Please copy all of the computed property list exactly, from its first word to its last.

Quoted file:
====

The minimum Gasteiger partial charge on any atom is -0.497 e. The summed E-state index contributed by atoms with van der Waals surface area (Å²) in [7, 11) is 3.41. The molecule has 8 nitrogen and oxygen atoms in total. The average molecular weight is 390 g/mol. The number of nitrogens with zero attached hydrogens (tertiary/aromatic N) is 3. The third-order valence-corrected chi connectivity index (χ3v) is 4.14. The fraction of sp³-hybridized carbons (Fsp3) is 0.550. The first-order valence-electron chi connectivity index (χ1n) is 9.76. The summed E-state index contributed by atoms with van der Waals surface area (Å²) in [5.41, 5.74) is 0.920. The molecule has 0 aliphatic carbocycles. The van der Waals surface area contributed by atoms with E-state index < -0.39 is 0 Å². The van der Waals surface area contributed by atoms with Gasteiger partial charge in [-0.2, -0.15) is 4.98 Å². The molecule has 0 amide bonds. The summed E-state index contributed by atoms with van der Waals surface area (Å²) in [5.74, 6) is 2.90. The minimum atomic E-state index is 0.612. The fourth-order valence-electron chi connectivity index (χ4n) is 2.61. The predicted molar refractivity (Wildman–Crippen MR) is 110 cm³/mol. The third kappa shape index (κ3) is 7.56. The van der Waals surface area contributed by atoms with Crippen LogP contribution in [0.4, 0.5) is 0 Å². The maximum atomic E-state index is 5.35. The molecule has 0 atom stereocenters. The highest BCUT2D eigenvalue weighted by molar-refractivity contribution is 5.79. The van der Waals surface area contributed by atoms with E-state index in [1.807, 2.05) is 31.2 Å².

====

The minimum Gasteiger partial charge on any atom is -0.497 e. The summed E-state index contributed by atoms with van der Waals surface area (Å²) in [7, 11) is 3.41. The molecule has 8 nitrogen and oxygen atoms in total. The average molecular weight is 390 g/mol. The number of nitrogens with zero attached hydrogens (tertiary/aromatic N) is 3. The third-order valence-corrected chi connectivity index (χ3v) is 4.14. The fraction of sp³-hybridized carbons (Fsp3) is 0.550. The first-order valence-electron chi connectivity index (χ1n) is 9.76. The summed E-state index contributed by atoms with van der Waals surface area (Å²) in [5.41, 5.74) is 0.920. The molecule has 0 aliphatic carbocycles. The van der Waals surface area contributed by atoms with E-state index < -0.39 is 0 Å². The van der Waals surface area contributed by atoms with Gasteiger partial charge in [-0.2, -0.15) is 4.98 Å². The molecule has 0 amide bonds. The summed E-state index contributed by atoms with van der Waals surface area (Å²) in [5.74, 6) is 2.90. The minimum atomic E-state index is 0.612. The fourth-order valence-electron chi connectivity index (χ4n) is 2.61. The predicted molar refractivity (Wildman–Crippen MR) is 110 cm³/mol. The third kappa shape index (κ3) is 7.56. The van der Waals surface area contributed by atoms with Crippen LogP contribution in [0.4, 0.5) is 0 Å². The maximum atomic E-state index is 5.35. The molecule has 0 atom stereocenters. The highest BCUT2D eigenvalue weighted by molar-refractivity contribution is 5.79. The van der Waals surface area contributed by atoms with E-state index in [1.807, 2.05) is 31.2 Å².